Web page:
When he is able to live at home in the summer (a whitewashed cave apartment in a small village), he teaches a local laborer how to read and write, as literacy is not common among poverty-stricken people in mid-20th century rural Spain. The young man’s physique kindles Mallo’s first homosexual desires, as well as his appreciation for art, as the laborer is an amateur painter.

Scrolling through Mallo’s computer, Crespo comes across a monologue about addiction and the pain of ending a relationship because he can’t help his lover overcome his issues. Crespo begs for the right to perform it as a one-man show, to which Mallo eventually agrees. By coincidence, the former lover about whom the monologue is based (Leonardo Sbaraglia) happens to be in the audience, leading to another reunion and reconciliation with Mallo.

A lot of the proceedings are directly tied to Almodóvar’s personal and professional life. Not only is Antonio Banderas basically his stand-in (and it’s a powerful performance at that), but scenes shot in Mallo’s home are in Almodóvar’s actual Madrid apartment. The feud between Mallo and Crespo mirrors a professional separation that took place between Almodóvar and Banderas in the 90s, though for the film it’s fictionalized to legitimize the worst rumors about their time apart. The first desires as a child and the adult relationships he’s lost are based on Almodóvar coming to terms with his own sexuality over the course of his life.

Structurally, the film is a bit scattered, almost like stream of consciousness. The flashbacks and tangents come at random intervals, and aren’t always germane to the actual plot, which is fairly straightforward. For example, after explaining how his singing skills got him exempted from many school classes, Mallo narrates that he still learned a lot about geography from professional travel and anatomy from his myriad medical issues, a sequence that’s delightfully animated in the style of a PBS children’s show. But we never return to that motif, and the lessons learned from them are never referenced again. At times the film plays like an alternate version of Cinema Paradiso. Other times it’s oddly self-aware, like a late scene where Mallo dismisses the idea of tracking down an old acquaintance because too many coincidental reunions would come off as cliché.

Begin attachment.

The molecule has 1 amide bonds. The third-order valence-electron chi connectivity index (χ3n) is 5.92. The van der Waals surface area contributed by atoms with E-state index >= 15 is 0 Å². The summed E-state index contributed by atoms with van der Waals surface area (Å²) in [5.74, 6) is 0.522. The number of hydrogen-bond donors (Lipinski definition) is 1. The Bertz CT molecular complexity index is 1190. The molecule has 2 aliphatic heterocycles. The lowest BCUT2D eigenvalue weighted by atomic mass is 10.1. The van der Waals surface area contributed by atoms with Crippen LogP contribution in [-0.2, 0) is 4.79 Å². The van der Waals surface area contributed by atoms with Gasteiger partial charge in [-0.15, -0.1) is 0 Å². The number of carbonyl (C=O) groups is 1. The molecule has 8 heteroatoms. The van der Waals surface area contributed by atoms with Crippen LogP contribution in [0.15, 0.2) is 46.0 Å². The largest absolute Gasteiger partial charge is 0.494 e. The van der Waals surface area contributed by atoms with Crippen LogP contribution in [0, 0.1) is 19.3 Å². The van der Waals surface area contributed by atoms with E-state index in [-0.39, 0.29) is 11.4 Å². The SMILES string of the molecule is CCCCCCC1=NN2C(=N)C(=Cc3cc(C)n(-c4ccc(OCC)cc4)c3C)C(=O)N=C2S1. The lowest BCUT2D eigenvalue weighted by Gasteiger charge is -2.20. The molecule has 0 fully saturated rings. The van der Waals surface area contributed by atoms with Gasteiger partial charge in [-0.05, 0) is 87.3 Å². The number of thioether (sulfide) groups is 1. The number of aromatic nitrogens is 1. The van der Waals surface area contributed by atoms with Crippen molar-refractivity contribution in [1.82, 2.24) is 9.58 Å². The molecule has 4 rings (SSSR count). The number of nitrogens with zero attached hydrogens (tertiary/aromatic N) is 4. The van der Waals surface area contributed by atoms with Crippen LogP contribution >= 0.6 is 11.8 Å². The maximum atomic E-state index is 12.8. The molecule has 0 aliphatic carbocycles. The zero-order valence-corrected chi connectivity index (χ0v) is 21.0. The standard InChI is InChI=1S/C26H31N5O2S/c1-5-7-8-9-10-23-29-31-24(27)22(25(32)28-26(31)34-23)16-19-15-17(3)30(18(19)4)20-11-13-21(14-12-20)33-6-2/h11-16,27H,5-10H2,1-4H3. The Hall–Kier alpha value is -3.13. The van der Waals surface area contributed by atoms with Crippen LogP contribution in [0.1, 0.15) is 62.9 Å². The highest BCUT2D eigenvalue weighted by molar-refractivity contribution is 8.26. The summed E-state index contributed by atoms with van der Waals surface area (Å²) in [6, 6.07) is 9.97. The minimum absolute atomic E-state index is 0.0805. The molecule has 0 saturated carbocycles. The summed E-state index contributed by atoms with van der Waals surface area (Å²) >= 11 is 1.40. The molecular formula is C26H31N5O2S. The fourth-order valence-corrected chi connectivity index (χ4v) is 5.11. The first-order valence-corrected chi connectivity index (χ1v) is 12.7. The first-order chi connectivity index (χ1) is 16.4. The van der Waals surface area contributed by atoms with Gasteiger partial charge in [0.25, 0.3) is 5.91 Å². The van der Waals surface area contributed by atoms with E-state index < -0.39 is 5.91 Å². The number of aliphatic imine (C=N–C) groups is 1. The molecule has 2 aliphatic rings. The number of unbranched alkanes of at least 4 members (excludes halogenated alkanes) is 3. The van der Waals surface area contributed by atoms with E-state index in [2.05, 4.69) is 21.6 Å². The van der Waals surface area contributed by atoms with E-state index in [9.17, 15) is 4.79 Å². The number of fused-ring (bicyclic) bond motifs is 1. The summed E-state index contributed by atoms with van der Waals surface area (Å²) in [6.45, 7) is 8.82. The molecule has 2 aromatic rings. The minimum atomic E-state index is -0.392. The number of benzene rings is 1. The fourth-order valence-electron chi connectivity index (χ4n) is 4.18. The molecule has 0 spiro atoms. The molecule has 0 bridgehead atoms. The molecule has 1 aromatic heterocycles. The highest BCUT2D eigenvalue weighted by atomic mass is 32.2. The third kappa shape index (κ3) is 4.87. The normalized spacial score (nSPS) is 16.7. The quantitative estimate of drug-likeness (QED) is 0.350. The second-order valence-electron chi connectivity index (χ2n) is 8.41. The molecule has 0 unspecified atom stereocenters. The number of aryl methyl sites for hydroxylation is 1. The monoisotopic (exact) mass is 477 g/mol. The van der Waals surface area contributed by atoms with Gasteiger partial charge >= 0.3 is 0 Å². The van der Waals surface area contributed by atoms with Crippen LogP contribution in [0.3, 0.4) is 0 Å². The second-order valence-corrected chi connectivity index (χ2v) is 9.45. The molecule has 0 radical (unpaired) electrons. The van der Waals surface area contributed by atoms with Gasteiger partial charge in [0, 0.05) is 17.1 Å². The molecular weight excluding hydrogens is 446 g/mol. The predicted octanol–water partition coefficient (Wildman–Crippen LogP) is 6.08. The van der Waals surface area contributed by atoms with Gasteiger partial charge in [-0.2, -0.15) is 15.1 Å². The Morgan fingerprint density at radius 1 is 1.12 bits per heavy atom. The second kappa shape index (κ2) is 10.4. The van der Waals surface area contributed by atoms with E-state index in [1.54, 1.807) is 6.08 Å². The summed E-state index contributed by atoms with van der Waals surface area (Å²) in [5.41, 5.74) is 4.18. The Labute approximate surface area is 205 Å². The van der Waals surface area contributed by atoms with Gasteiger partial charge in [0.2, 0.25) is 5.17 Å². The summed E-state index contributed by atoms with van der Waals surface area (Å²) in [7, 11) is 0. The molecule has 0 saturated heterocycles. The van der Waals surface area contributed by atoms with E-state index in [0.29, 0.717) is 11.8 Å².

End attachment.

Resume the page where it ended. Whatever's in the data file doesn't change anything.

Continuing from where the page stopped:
Despite all that, this is a deeply personal and introspective film for Almodóvar, led by a strong performance from Antonio Banderas bearing his soul on Almodóvar’s behalf. It’s amazing how much the filmmaker lets the audience in to see the paths his life has taken, and I felt his struggle as if it were my own. As Mallo notes to Crespo, crying is such a Hollywood thing. The true emotional strength of an actor is being able to hold back the tears, but still get the audience to feel your pain. He’s certainly succeeded in that respect.

Grade: B+

Join the conversation in the comments below! What film should I review next? How has cinema touched your life? If the rain in Spain stays mainly in the plain, what happens if you live in a cave with an exposed ceiling? Let me know!